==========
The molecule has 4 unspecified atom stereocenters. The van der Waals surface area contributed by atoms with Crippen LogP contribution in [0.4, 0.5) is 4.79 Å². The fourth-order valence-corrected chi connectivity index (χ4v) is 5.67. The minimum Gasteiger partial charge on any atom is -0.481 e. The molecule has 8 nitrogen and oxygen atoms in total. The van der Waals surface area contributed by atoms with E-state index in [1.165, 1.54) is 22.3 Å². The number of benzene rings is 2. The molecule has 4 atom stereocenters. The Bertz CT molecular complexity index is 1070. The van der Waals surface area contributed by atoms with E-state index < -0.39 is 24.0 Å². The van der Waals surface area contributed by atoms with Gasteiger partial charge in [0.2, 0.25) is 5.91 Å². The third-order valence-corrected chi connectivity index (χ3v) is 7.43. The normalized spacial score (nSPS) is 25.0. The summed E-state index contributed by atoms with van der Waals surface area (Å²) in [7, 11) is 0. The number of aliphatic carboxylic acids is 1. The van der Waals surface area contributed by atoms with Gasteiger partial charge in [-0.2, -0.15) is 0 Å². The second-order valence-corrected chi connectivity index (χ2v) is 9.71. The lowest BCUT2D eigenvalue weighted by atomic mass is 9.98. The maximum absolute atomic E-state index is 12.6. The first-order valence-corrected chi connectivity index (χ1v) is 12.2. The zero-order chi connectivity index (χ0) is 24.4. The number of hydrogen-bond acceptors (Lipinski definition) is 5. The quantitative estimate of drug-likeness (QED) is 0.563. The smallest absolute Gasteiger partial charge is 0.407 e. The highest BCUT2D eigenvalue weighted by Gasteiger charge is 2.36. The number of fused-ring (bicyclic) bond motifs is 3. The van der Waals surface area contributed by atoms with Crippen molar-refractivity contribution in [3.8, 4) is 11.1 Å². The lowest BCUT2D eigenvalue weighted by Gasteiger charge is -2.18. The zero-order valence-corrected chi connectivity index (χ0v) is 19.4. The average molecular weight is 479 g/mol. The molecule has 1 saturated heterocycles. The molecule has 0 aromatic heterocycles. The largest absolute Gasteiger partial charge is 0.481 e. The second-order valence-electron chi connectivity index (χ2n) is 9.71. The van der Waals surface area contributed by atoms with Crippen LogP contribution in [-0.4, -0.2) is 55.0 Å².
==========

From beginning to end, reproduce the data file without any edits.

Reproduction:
The molecule has 4 unspecified atom stereocenters. The van der Waals surface area contributed by atoms with Crippen LogP contribution in [0.4, 0.5) is 4.79 Å². The fourth-order valence-corrected chi connectivity index (χ4v) is 5.67. The minimum Gasteiger partial charge on any atom is -0.481 e. The molecule has 8 nitrogen and oxygen atoms in total. The van der Waals surface area contributed by atoms with E-state index in [1.165, 1.54) is 22.3 Å². The number of benzene rings is 2. The molecule has 4 atom stereocenters. The Bertz CT molecular complexity index is 1070. The van der Waals surface area contributed by atoms with E-state index < -0.39 is 24.0 Å². The van der Waals surface area contributed by atoms with Gasteiger partial charge in [0.2, 0.25) is 5.91 Å². The third-order valence-corrected chi connectivity index (χ3v) is 7.43. The normalized spacial score (nSPS) is 25.0. The summed E-state index contributed by atoms with van der Waals surface area (Å²) in [7, 11) is 0. The number of aliphatic carboxylic acids is 1. The van der Waals surface area contributed by atoms with Gasteiger partial charge in [-0.2, -0.15) is 0 Å². The second-order valence-corrected chi connectivity index (χ2v) is 9.71. The lowest BCUT2D eigenvalue weighted by atomic mass is 9.98. The maximum absolute atomic E-state index is 12.6. The first-order valence-corrected chi connectivity index (χ1v) is 12.2. The zero-order chi connectivity index (χ0) is 24.4. The number of hydrogen-bond acceptors (Lipinski definition) is 5. The quantitative estimate of drug-likeness (QED) is 0.563. The smallest absolute Gasteiger partial charge is 0.407 e. The highest BCUT2D eigenvalue weighted by Gasteiger charge is 2.36. The number of fused-ring (bicyclic) bond motifs is 3. The van der Waals surface area contributed by atoms with Crippen molar-refractivity contribution in [3.8, 4) is 11.1 Å². The lowest BCUT2D eigenvalue weighted by Gasteiger charge is -2.18. The zero-order valence-corrected chi connectivity index (χ0v) is 19.4. The average molecular weight is 479 g/mol. The molecule has 1 saturated heterocycles. The molecule has 0 aromatic heterocycles. The largest absolute Gasteiger partial charge is 0.481 e. The second-order valence-electron chi connectivity index (χ2n) is 9.71. The van der Waals surface area contributed by atoms with Crippen LogP contribution in [-0.4, -0.2) is 55.0 Å².